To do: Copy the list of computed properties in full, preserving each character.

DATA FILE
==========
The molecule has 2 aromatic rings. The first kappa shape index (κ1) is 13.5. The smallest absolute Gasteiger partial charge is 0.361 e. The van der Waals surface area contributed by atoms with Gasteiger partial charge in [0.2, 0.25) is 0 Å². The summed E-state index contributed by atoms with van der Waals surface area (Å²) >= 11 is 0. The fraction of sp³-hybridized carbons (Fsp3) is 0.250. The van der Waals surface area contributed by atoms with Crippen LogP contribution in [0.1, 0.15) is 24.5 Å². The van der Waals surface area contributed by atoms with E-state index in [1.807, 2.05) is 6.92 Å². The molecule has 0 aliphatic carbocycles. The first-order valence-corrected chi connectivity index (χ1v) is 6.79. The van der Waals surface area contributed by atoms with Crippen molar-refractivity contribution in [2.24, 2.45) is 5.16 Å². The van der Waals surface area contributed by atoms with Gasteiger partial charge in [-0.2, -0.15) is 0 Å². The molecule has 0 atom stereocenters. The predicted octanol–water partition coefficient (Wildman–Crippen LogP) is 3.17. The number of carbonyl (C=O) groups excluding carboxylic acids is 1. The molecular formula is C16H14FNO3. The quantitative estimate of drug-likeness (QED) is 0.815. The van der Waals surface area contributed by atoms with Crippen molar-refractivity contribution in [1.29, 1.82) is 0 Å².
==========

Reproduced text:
The molecule has 2 aromatic rings. The first kappa shape index (κ1) is 13.5. The smallest absolute Gasteiger partial charge is 0.361 e. The van der Waals surface area contributed by atoms with Gasteiger partial charge in [0.2, 0.25) is 0 Å². The summed E-state index contributed by atoms with van der Waals surface area (Å²) >= 11 is 0. The fraction of sp³-hybridized carbons (Fsp3) is 0.250. The van der Waals surface area contributed by atoms with Crippen LogP contribution in [0.1, 0.15) is 24.5 Å². The van der Waals surface area contributed by atoms with E-state index in [1.807, 2.05) is 6.92 Å². The molecule has 0 aliphatic carbocycles. The first-order valence-corrected chi connectivity index (χ1v) is 6.79. The van der Waals surface area contributed by atoms with Crippen molar-refractivity contribution in [2.24, 2.45) is 5.16 Å². The van der Waals surface area contributed by atoms with Gasteiger partial charge in [-0.2, -0.15) is 0 Å². The molecule has 0 atom stereocenters. The predicted octanol–water partition coefficient (Wildman–Crippen LogP) is 3.17. The number of carbonyl (C=O) groups excluding carboxylic acids is 1. The molecular formula is C16H14FNO3. The quantitative estimate of drug-likeness (QED) is 0.815. The van der Waals surface area contributed by atoms with Crippen molar-refractivity contribution in [1.29, 1.82) is 0 Å².